Sen.-elect Dan Coats on Thursday attacked Congress for its performance during the lame-duck session, and warned that the incoming class of Members “are watching” and will do things differently next year.
Coats, a Republican who easily won an open seat in Indiana in November, put out a statement decrying the jam-packed session, saying Americans are “understandably disappointed” at what took place over the last few weeks in Washington and that lame-duck sessions “often do more harm than good.”
“On November 2, the voters of Indiana and the nation voted for less spending, greater accountability and more transparency from their federal government. Instead they got a lame duck session of congress in which the Democrats are still in charge, and many who failed to be re-elected are still in office,” Coats said.
Coats added that Congress “should have voted against raising taxes and against new spending, and then packed up for home to enjoy the holidays with families and friends.” Instead, he said, the new Members are “watching on the sideline as several bills and issues that did not succeed in the regular session are being pushed by members whose big government agendas were rejected overwhelmingly just last month.”
Coats did not highlight any particular piece of legislation but singled out Senate Majority Leader Harry Reid (D-Nev.) and outgoing Speaker Nancy Pelosi (D-Calif.). He said the Democratic leaders were “threatening to keep members in session until some pet projects are addressed before school is let out.”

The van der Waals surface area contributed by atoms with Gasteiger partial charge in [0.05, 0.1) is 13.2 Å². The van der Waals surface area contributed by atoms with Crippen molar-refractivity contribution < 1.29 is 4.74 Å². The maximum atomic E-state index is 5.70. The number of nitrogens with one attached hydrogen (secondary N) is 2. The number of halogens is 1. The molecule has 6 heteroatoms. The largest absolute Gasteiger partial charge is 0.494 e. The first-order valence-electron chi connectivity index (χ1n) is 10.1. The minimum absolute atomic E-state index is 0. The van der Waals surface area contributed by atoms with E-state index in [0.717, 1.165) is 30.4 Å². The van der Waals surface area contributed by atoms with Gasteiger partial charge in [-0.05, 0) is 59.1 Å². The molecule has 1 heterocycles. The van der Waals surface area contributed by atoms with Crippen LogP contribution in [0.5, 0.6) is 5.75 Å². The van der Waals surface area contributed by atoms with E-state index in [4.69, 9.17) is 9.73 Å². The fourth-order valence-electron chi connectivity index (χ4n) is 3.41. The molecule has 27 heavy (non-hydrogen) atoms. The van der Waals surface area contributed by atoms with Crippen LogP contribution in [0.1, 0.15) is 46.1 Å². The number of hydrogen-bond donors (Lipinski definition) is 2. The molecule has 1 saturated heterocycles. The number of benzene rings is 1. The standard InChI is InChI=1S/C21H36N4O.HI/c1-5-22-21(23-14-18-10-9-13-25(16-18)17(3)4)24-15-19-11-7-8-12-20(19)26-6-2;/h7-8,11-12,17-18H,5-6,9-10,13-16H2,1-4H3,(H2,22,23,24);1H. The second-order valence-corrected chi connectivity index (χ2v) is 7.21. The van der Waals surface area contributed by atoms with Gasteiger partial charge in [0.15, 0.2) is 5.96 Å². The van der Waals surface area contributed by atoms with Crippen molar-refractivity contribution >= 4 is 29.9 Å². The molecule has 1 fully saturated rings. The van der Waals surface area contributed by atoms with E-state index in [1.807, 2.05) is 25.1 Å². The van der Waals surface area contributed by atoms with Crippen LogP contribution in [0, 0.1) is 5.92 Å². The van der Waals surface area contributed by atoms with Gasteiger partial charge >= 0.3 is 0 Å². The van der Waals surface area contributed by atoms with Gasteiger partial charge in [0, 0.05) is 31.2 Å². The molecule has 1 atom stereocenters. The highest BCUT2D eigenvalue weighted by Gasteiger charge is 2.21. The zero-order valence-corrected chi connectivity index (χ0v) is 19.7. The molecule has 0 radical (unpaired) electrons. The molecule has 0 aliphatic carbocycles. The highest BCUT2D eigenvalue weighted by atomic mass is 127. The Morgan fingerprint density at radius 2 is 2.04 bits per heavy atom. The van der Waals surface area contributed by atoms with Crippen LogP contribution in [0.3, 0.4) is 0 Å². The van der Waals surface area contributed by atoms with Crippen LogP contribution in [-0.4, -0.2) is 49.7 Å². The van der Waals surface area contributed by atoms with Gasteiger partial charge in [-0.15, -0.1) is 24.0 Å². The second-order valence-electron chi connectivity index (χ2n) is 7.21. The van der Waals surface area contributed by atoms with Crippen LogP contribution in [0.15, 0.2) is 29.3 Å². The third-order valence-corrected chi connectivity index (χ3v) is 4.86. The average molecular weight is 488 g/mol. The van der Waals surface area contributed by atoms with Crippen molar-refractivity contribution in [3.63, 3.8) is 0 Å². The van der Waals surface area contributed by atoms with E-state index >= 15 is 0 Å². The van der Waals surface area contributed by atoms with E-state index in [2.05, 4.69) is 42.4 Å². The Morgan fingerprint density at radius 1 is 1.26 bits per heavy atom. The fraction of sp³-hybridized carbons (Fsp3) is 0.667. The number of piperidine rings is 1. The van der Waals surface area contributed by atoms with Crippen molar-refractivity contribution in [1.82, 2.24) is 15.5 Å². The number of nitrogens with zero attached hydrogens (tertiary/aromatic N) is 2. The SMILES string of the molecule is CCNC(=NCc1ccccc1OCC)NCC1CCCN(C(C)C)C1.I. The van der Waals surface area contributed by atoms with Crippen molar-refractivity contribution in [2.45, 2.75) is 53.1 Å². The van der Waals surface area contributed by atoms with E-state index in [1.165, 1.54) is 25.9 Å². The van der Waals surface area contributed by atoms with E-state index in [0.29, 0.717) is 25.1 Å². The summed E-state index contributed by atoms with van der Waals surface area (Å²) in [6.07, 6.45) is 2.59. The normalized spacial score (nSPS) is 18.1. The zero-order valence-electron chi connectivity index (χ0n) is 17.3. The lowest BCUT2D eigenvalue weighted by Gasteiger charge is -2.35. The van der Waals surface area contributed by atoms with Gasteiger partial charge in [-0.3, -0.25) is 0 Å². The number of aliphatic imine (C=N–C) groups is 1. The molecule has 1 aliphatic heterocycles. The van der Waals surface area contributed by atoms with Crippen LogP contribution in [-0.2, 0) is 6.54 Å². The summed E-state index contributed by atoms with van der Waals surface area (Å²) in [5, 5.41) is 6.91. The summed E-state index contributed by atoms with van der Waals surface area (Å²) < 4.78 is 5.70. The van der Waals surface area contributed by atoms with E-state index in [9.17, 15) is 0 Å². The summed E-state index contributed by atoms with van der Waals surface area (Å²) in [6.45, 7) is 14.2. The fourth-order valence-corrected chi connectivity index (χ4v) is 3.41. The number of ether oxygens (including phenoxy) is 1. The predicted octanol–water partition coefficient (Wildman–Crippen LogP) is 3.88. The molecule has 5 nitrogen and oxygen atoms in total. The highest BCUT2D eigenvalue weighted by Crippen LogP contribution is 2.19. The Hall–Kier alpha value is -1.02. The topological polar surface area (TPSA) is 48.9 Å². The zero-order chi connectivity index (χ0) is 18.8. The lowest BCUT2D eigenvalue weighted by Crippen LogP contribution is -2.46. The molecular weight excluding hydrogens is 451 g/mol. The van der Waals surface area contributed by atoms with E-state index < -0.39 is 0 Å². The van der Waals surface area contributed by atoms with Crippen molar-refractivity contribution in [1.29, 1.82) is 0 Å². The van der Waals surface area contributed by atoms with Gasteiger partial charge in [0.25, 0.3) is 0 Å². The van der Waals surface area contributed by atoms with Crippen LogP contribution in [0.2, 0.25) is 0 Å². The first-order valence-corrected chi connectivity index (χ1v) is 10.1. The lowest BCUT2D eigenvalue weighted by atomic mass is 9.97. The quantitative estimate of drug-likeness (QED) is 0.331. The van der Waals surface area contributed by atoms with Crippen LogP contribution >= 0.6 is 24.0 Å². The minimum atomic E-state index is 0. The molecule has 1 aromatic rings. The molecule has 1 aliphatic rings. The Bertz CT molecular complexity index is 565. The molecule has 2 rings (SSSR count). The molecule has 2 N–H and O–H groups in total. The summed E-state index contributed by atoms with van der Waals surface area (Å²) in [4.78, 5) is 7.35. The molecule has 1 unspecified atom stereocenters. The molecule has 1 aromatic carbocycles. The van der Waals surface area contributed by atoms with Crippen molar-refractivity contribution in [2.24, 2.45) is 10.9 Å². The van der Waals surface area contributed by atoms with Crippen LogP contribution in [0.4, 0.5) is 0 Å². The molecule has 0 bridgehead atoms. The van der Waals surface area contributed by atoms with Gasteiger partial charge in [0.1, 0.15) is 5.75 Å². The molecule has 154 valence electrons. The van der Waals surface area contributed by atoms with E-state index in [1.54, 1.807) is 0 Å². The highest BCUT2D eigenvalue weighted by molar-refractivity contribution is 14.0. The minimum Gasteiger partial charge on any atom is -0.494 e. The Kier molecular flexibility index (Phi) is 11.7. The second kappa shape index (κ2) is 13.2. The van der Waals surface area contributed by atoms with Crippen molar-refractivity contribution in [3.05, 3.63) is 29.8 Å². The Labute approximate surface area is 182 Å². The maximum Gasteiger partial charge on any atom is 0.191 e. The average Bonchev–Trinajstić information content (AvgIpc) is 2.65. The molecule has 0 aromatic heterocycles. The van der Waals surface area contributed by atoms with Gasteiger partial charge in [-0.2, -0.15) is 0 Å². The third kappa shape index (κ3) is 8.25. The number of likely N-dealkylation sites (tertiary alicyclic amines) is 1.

Coats closed his statement with a promise that “those of us who will be sworn in next month are watching, too, and have been sent to Washington to do things differently.”
It was a far cry from fellow Republican Sen.-elect Ron Johnson, who sent an e-mail that replaced the O in his first name with a wreath and included a happy photo of Johnson with his wife and three children. “Hoping you and your family find joy and peace in the Season, and blessings in the New Year,” the Wisconsinite wrote.
Sen. Mark Udall (D-Colo.) released an e-mail greeting featuring snow-peaked Rockies and smiling photos of his family members. Sen. Al Franken (D-Minn.) asked supporters to donate to the USO because the group helps “lift the spirits” of troops serving abroad.
Visitors get their first look at the American Veterans Disabled for Life Memorial, which opened to the public on Monday, Oct. 6, 2014. The new memorial is located off Independence Ave. SW between the Rayburn House Office Building and HHS. Buy photo here.